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Thread: Corvair Front End In 31 Coupe
          
   
   

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  1. #16
    Bob Parmenter's Avatar
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    Quote Originally Posted by rjd3636
    Now, what year, make and model front end should I look for in the bone yards that will bolt up without me pulling what hair I have left in my head out?
    You've already got that!
    It kinda depends on how they hacked up the front rails to put in the Cowvair (that was the leather interior model). If the original front crossmember is still there (I saw a '33 once that was done that way) you should switch back to the Ford style front; beam axle, transverse spring, and then locate with wishbone or split bones, or, or, or.

    Before expending a bunch of guessing energy, how about a picture of what you've got and some info on how the car is equipped (engine, trans, what kind of steering col, what kind of exhaust manifolds, so on), and what style of car it is, or you want it to be (traditional, smoothie, contemporary, whatever).

    Matt's suggestion for a MII has a major drawback, front steer rack and pinion; it won't fit behind your front gravel shield, and the upper control arms interfere with the fenders......................or if you're fenderless, the setup is double ugly (but then the Cowvair ain't no peach either).
    Last edited by Bob Parmenter; 09-16-2006 at 09:08 PM.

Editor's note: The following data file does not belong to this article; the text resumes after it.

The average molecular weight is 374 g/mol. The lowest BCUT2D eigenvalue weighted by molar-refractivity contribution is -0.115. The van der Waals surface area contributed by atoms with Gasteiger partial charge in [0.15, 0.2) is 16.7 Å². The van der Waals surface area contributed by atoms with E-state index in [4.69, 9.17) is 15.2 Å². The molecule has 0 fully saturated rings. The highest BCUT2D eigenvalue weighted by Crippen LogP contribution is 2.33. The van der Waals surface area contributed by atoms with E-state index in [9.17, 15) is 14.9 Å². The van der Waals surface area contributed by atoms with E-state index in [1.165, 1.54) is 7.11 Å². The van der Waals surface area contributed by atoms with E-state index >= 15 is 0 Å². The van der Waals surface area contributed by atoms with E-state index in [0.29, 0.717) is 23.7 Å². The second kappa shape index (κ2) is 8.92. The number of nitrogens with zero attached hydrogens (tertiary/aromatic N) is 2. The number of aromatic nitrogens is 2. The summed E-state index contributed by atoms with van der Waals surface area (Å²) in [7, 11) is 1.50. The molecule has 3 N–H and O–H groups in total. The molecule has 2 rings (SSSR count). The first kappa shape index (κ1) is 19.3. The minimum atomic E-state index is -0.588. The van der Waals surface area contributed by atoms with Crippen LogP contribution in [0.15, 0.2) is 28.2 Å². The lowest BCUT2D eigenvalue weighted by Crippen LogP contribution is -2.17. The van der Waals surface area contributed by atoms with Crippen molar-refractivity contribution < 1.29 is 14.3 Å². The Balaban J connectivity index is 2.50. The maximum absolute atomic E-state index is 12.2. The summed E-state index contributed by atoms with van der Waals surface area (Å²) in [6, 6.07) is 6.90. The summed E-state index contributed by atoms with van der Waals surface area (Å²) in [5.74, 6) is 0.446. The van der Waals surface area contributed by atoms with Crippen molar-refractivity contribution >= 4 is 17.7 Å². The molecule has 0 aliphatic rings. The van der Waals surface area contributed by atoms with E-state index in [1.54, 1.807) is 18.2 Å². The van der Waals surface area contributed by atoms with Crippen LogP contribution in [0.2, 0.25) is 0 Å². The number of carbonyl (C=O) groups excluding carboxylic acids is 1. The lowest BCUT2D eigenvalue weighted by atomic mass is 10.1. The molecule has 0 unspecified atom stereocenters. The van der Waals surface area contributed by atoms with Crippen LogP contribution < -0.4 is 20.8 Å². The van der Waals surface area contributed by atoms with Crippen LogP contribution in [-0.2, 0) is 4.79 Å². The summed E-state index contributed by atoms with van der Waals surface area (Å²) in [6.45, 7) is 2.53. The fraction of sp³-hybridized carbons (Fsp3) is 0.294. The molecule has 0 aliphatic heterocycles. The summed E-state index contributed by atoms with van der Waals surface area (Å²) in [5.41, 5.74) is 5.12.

Your Uncle Bob, Senior Geezer Curmudgeon

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  2. #17
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    Bob is thinking exactly what I am..........going back to a traditional front suspension (I beam) would be a good way to go. He's also right about us needing some pictures to see what has been done to put this front end under in the first place. Otherwise, we are flying blind here.


    Don

  3. #18
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    traditional front i beam suspension is what I would do if the framework was there to go back to it. I compleatly forgot about the interference with the fenders for MII, one of my friends has a '28 Model A sedan and was contenplating the swap until he found out there would be intererence, so he's keeping it traditional
    You don't know what you've got til it's gone

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  4. #19
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    Matt is right, and it is going to be hard to find a boneyard front end that adapts real easy or that will perform well. I'm not up on independant front suspensions, as I never use them, so there may be some current unit out there that is the hot setup (one of our other members might be able to supply that info though).

    There are several problems with going the junkyard route, IMO.

    1) Model A's don't weigh all that much in the frontend. If you try to adapt something from a passenger car, the ride can be very harsh because of spring rates.

    2) You are starting with a very used unit, and it may also require a total rebuild to make it servicable.

    3) They look like H***, IMO. If the car has fenders it helps somewhat, but many times I have seen where a builder had to incorporate "pockets" into the fenders to make room for the springs or another part of the suspension.